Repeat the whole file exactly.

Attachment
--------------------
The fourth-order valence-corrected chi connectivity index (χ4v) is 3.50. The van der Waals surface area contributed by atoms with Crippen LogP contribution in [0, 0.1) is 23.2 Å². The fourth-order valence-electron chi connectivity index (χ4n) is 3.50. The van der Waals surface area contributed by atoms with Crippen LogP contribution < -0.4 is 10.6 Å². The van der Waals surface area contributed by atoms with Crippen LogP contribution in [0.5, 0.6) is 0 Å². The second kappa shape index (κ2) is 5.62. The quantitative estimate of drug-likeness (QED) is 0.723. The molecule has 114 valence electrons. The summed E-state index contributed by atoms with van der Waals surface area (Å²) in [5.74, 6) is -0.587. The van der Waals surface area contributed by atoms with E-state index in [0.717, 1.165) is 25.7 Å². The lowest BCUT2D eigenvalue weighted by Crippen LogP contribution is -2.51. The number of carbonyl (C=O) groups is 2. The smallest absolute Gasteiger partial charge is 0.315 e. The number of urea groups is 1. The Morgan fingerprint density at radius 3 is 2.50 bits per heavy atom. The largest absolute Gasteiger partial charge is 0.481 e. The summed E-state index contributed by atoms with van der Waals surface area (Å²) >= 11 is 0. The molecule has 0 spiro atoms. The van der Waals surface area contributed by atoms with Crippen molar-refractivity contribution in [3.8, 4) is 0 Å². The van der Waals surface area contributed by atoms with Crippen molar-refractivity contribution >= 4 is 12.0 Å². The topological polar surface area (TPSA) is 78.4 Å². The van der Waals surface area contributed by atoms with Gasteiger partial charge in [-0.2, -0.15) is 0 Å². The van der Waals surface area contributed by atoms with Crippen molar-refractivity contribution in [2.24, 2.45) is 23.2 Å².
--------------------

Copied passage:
The fourth-order valence-corrected chi connectivity index (χ4v) is 3.50. The van der Waals surface area contributed by atoms with Crippen LogP contribution in [0, 0.1) is 23.2 Å². The fourth-order valence-electron chi connectivity index (χ4n) is 3.50. The van der Waals surface area contributed by atoms with Crippen LogP contribution < -0.4 is 10.6 Å². The van der Waals surface area contributed by atoms with Crippen LogP contribution in [0.5, 0.6) is 0 Å². The second kappa shape index (κ2) is 5.62. The quantitative estimate of drug-likeness (QED) is 0.723. The molecule has 114 valence electrons. The summed E-state index contributed by atoms with van der Waals surface area (Å²) in [5.74, 6) is -0.587. The van der Waals surface area contributed by atoms with E-state index in [0.717, 1.165) is 25.7 Å². The lowest BCUT2D eigenvalue weighted by Crippen LogP contribution is -2.51. The number of carbonyl (C=O) groups is 2. The smallest absolute Gasteiger partial charge is 0.315 e. The number of urea groups is 1. The Morgan fingerprint density at radius 3 is 2.50 bits per heavy atom. The largest absolute Gasteiger partial charge is 0.481 e. The summed E-state index contributed by atoms with van der Waals surface area (Å²) >= 11 is 0. The molecule has 0 spiro atoms. The van der Waals surface area contributed by atoms with Crippen molar-refractivity contribution in [3.8, 4) is 0 Å². The van der Waals surface area contributed by atoms with Crippen molar-refractivity contribution >= 4 is 12.0 Å². The topological polar surface area (TPSA) is 78.4 Å². The van der Waals surface area contributed by atoms with Gasteiger partial charge in [-0.2, -0.15) is 0 Å². The van der Waals surface area contributed by atoms with Crippen molar-refractivity contribution in [2.24, 2.45) is 23.2 Å².